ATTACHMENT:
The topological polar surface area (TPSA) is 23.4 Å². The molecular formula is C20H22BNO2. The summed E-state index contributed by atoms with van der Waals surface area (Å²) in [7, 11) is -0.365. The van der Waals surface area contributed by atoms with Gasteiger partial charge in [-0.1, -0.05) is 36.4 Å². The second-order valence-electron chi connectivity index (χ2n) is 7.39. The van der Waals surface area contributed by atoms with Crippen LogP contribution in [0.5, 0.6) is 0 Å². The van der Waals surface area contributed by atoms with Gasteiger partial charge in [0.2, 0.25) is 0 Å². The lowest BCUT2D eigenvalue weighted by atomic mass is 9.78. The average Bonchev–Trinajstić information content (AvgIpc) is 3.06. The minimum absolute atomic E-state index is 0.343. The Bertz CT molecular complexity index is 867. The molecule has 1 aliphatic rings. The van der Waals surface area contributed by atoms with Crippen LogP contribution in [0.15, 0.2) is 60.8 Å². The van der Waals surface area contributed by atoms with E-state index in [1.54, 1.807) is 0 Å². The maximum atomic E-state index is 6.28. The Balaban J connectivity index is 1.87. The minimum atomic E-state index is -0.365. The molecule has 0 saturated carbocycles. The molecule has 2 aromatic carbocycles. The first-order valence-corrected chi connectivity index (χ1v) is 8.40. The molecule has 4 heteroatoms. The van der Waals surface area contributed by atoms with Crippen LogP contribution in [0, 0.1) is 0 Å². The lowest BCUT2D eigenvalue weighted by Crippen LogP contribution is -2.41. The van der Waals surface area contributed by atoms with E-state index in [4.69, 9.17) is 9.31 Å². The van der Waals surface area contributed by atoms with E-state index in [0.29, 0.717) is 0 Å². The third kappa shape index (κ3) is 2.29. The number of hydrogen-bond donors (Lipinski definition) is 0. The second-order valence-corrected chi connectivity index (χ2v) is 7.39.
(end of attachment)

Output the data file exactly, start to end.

The topological polar surface area (TPSA) is 23.4 Å². The molecular formula is C20H22BNO2. The summed E-state index contributed by atoms with van der Waals surface area (Å²) in [7, 11) is -0.365. The van der Waals surface area contributed by atoms with Gasteiger partial charge in [-0.1, -0.05) is 36.4 Å². The second-order valence-electron chi connectivity index (χ2n) is 7.39. The van der Waals surface area contributed by atoms with Crippen LogP contribution in [0.5, 0.6) is 0 Å². The van der Waals surface area contributed by atoms with Gasteiger partial charge in [0.2, 0.25) is 0 Å². The lowest BCUT2D eigenvalue weighted by atomic mass is 9.78. The average Bonchev–Trinajstić information content (AvgIpc) is 3.06. The minimum absolute atomic E-state index is 0.343. The Bertz CT molecular complexity index is 867. The molecule has 1 aliphatic rings. The van der Waals surface area contributed by atoms with Crippen LogP contribution in [0.15, 0.2) is 60.8 Å². The van der Waals surface area contributed by atoms with E-state index in [1.54, 1.807) is 0 Å². The maximum atomic E-state index is 6.28. The Balaban J connectivity index is 1.87. The minimum atomic E-state index is -0.365. The molecule has 0 saturated carbocycles. The molecule has 2 aromatic carbocycles. The first-order valence-corrected chi connectivity index (χ1v) is 8.40. The molecule has 4 heteroatoms. The van der Waals surface area contributed by atoms with Crippen LogP contribution in [0, 0.1) is 0 Å². The lowest BCUT2D eigenvalue weighted by Crippen LogP contribution is -2.41. The van der Waals surface area contributed by atoms with E-state index in [4.69, 9.17) is 9.31 Å². The van der Waals surface area contributed by atoms with E-state index in [0.29, 0.717) is 0 Å². The third kappa shape index (κ3) is 2.29. The number of hydrogen-bond donors (Lipinski definition) is 0. The second-order valence-corrected chi connectivity index (χ2v) is 7.39.